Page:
By Amy Brotherton
As if Kew Gardens wasn’t magical enough already, they’ve now gone and created a lush play area just for kids, that feels like stepping into a secret space. The new Children’s Garden is the size of nearly 40 tennis courts and has been designed especially for children from 2 to 12 years old around the elements that plants need to grow: earth, air, sun and water.
The landscape is dappled with shade thanks to the over 100 mature trees rooted here, and there are a variety of play and discovery features scattered throughout. Some kids will undoubtedly just see this as a big play area, but hopefully some nature appreciation will sink in as they frolic.
Playground in London: The Children’s Garden at Kew Gardens
We visited on a press preview morning – so we didn’t queue, it wasn’t crowded. My kids loved it so much though that I’m sure we’ll be back and then I’ll update this review with that experience. We spent about 90 minutes exploring and playing in the garden and it turns out that the time period visitors are allotted now that’s it’s open to the public which was a good call by Kew as that seemed just the right amount of time. You can then go have your picnic and explore the rest of the gardens which will easily fill the day.
You enter the garden through a tunnel of scented jasmine plants before arriving at a 200-year-old English Oak tree, surrounded by an aerial walkway 4m above the ground. The first element you encounter is the Earth Garden, a giant sand pit with play hut village surrounded by bamboo plants, worm tunnel slides for muddy adventures and a totem pole that teaches about acorn germination.
Next along the trail is the Air Garden, with winding paths, giant windmill flowers, colourful pollen spheres, hammocks, and trampolines to bounce around on. A mini amphitheatre under shade of some of Kew’s largest Eucalyptus trees is a nice spot to take a breather and put down all the crap you’ve been lugging around for a few minutes. And breathe.
The Sun Garden is a large open space where children can run wild beside a ring of sunflowers, cherry trees and pink candy floss grass. Intricate pergolas festooned with colourful climbing plants and apple trees trained along a tunnel of hoops will take children on a sensory adventure.
Lastly, the Water Garden is filled with water pumps for kids to control the flow of the water into a splash pool. Waterlily shaped stepping stones will encourage children to hop along the different streams and engage them in the importance of the water cycle to plants.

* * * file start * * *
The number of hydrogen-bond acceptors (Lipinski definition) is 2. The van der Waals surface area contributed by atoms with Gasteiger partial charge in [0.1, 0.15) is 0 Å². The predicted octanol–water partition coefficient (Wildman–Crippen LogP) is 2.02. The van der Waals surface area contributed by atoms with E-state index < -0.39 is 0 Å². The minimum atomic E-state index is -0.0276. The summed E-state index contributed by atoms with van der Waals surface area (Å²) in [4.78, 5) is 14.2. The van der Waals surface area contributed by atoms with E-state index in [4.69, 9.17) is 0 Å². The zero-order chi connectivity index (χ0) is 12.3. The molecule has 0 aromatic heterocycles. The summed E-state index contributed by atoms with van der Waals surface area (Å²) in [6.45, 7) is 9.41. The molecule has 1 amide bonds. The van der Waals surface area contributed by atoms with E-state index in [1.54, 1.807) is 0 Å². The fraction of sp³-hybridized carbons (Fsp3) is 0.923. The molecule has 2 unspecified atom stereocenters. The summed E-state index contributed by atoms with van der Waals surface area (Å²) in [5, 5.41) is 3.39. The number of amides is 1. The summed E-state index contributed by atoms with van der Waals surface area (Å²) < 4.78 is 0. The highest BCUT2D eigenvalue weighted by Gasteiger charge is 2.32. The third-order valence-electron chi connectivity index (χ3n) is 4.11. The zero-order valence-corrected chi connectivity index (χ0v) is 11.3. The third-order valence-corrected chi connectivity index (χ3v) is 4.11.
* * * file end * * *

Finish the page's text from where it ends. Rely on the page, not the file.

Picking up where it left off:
My kids favourite feature was a wooden wall you can climb up using either footholds or a rope to then reach three tunnel slides. They did this on repeat for a while. They also were amazed by the little sunken trampolines, which were like a hidden treat, and the water pump play area. My son shouted with such joy, “Mum they work!” because as you know so many water features in playgrounds around London are disappointingly defunct. Being a new play area, everything here is functional and it can’t be an accident what the first three letters of that word spell.
I love that there are seating areas in various sections of the garden (some in shade, always on the hunt for shade…), a water fountain to refill your reusable water bottles, and the quirky artistic touches that played off the coulours of the plant life so well and gave the garden a magical touch.
Obviously, this garden is going to be extremely popular. If you’ve been to Kew before you know the indoor play area (which looks due a revamp itself) is always swarming. The good news is there is an allocated time entry system in place. When you arrive at the Children’s Garden you’ll be given a time for a 90-minute session. The not so good news is you cannot pre-book these slots online, and once they’re filled that’s it. You savvy mums know what to do, get to the garden right when it opens; this is a top tip with any family attraction really.
For more information visit the Kew Gardens website HERE.
Photos provided by Kew Gardens. We were invited to visit the garden.